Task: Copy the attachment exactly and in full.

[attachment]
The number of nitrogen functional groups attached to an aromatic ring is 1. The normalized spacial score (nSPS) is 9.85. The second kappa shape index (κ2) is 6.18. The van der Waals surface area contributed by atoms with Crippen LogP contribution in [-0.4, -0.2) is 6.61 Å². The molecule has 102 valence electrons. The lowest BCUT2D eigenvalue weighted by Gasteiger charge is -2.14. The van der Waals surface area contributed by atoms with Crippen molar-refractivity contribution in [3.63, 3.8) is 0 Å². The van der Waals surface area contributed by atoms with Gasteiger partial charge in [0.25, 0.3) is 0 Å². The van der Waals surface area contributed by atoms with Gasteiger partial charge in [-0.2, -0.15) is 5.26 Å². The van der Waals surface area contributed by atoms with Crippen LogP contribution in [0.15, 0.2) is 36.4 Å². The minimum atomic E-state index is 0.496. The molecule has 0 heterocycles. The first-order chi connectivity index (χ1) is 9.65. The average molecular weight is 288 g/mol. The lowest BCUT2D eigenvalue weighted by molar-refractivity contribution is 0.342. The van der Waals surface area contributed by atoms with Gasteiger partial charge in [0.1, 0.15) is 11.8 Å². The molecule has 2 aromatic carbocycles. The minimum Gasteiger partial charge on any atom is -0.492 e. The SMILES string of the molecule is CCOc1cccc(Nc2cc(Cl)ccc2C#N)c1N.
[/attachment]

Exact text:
The number of nitrogen functional groups attached to an aromatic ring is 1. The normalized spacial score (nSPS) is 9.85. The second kappa shape index (κ2) is 6.18. The van der Waals surface area contributed by atoms with Crippen LogP contribution in [-0.4, -0.2) is 6.61 Å². The molecule has 102 valence electrons. The lowest BCUT2D eigenvalue weighted by Gasteiger charge is -2.14. The van der Waals surface area contributed by atoms with Crippen molar-refractivity contribution in [3.63, 3.8) is 0 Å². The van der Waals surface area contributed by atoms with Gasteiger partial charge in [0.25, 0.3) is 0 Å². The van der Waals surface area contributed by atoms with Gasteiger partial charge in [-0.2, -0.15) is 5.26 Å². The van der Waals surface area contributed by atoms with Crippen LogP contribution in [0.15, 0.2) is 36.4 Å². The minimum atomic E-state index is 0.496. The molecule has 0 heterocycles. The first-order chi connectivity index (χ1) is 9.65. The average molecular weight is 288 g/mol. The lowest BCUT2D eigenvalue weighted by molar-refractivity contribution is 0.342. The van der Waals surface area contributed by atoms with Gasteiger partial charge in [0.1, 0.15) is 11.8 Å². The molecule has 2 aromatic carbocycles. The minimum Gasteiger partial charge on any atom is -0.492 e. The SMILES string of the molecule is CCOc1cccc(Nc2cc(Cl)ccc2C#N)c1N.